Paris: Fiat Chrysler Automobiles NV has withdrawn its proposal to merge with Renault SA after the French automaker's alliance partner, Nissan Motor Co., declined to back the deal.
Confirming the withdrawal on Wednesday night, Fiat Chrysler said it remained convinced of the "transformational rationale" of its proposal, reports Efe news.
"However it has become clear that the political conditions in France do not currently exist for such a combination to proceed successfully," the Italian-American automaker said.
The French state, Renault's top shareholder, went into a marathon board meeting on Wednesday evening saying its prime condition for approving the $40 billion merger was that the deal fit within the framework of Renault's decades-long alliance with Nissan.
Nissan's two representatives on Renault's board planned to abstain in the vote, the people said, raising doubts about Nissan's commitment to preserving the alliance if the merger were to proceed, the people said.
The state asked to delay a vote on the merger, prompting Fiat Chrysler to withdraw its merger proposal.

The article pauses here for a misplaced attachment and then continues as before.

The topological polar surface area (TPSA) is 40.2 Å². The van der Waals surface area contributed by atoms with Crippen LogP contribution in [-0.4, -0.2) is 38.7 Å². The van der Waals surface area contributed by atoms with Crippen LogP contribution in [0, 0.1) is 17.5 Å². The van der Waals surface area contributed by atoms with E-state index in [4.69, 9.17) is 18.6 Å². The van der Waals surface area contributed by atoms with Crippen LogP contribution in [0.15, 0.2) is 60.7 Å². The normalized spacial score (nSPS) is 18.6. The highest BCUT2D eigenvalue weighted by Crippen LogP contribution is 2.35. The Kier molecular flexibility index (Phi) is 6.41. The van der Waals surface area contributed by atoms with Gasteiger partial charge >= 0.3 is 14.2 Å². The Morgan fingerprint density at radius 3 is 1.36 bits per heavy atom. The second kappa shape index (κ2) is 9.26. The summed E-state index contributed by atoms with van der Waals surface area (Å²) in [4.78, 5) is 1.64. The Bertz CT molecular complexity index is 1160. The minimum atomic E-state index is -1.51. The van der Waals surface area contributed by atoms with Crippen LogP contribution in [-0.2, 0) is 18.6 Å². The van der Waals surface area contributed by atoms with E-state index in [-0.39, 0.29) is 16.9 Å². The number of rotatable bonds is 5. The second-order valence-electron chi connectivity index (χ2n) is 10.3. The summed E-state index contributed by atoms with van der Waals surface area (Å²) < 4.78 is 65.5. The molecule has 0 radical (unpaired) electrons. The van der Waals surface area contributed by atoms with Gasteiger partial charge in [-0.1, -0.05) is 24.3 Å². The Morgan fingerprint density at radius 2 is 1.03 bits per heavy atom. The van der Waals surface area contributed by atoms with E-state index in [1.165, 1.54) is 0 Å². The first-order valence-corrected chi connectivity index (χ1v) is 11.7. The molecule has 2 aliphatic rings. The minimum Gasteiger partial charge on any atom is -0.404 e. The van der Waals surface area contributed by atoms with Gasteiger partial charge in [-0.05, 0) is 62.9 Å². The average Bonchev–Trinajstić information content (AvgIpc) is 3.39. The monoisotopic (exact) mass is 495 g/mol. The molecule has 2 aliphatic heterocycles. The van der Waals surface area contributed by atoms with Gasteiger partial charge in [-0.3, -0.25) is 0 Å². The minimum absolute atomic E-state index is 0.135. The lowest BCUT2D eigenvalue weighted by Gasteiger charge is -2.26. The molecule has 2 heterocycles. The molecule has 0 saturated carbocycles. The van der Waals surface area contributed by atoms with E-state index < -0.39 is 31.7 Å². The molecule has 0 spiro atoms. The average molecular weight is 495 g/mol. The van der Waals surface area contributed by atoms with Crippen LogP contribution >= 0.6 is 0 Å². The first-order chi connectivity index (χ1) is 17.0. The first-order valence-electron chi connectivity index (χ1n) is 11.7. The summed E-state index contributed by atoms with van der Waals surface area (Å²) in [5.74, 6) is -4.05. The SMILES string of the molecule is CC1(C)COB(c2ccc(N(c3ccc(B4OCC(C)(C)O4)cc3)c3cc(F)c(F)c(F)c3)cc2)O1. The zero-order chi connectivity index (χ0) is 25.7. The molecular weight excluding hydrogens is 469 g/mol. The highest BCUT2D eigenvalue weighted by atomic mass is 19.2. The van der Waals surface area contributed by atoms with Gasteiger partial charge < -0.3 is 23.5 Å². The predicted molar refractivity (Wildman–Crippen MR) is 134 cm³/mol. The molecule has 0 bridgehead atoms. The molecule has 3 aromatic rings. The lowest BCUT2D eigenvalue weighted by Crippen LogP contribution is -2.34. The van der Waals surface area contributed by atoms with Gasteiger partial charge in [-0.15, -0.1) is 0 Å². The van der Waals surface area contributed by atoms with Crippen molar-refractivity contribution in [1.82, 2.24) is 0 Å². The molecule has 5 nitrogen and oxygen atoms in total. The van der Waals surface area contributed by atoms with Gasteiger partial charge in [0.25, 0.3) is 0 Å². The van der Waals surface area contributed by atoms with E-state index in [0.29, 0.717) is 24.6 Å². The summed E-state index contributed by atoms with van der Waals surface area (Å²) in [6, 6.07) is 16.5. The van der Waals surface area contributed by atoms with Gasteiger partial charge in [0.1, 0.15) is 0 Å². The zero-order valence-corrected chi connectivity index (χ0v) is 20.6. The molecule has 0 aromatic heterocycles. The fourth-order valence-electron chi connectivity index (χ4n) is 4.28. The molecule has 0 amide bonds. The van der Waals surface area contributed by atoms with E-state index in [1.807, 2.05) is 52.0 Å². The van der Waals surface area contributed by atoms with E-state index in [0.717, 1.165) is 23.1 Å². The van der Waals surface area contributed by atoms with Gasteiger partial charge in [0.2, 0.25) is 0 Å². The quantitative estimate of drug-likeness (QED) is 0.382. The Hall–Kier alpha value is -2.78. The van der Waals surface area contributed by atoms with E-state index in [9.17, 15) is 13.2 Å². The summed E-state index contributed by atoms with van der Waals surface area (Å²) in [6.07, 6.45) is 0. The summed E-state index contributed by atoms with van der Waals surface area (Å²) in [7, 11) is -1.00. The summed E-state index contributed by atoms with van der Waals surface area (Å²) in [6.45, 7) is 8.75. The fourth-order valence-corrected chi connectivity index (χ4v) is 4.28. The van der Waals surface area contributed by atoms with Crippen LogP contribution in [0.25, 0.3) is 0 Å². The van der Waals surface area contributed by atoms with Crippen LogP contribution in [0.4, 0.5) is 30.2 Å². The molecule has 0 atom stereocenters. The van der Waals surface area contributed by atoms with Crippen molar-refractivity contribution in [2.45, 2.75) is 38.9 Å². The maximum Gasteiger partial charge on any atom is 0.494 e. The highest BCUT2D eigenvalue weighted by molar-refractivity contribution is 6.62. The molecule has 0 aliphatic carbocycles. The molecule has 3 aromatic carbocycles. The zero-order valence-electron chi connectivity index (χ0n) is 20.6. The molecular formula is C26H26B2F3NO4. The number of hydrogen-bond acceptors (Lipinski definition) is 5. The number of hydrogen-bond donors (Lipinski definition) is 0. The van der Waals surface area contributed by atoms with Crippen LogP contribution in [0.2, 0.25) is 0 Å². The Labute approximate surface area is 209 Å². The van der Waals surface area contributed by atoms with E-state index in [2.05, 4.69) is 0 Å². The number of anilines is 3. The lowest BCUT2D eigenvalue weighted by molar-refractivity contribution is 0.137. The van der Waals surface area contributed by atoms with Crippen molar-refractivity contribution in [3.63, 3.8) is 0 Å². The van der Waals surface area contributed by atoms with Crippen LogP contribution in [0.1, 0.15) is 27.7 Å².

"If the French tell Nissan 'We won't do anything without you,' then they hold all the cards. You can't make a merger conditional on Nissan backing it," said a person close to Fiat Chrysler.
The Italian-American auto maker's merger proposal aimed to build scale to cope with slowing sales and the rising cost of developing electric vehicles and self-driving cars. The combined company would boast production of almost nine million passenger cars and light trucks a year, placing it just behind Volkswagen AG and Toyota Motor Co.
The negotiations represented a test of the European auto industry's ability to overcome national economic rivalries and establish a European champion, akin to Airbus in aviation.
Fiat Chrysler sent Renault directors a merger proposal on May 26 that called for the combined business to be 50 per cent-owned by its shareholders and 50 percent by Renault shareholders.
French and Italian officials signaled cautious support for the deal when the proposal was made public last week. The French state, which has two seats on Renault's board, had pushed Fiat Chrysler for concessions in recent days.
Complicating the consummation of the deal was the two-decade partnership between Renault and Nissan in which they share technology and vehicle parts. Renault owns 43.4 per cent of Nissan, while Nissan owns 15 per cent of Renault.
The Japanese company hasn't been involved in the talks, people familiar with the discussions have said.
Nissan CEO Hiroto Saikawa on Monday said that the proposed merger if realized would significantly alter the structure of Renault.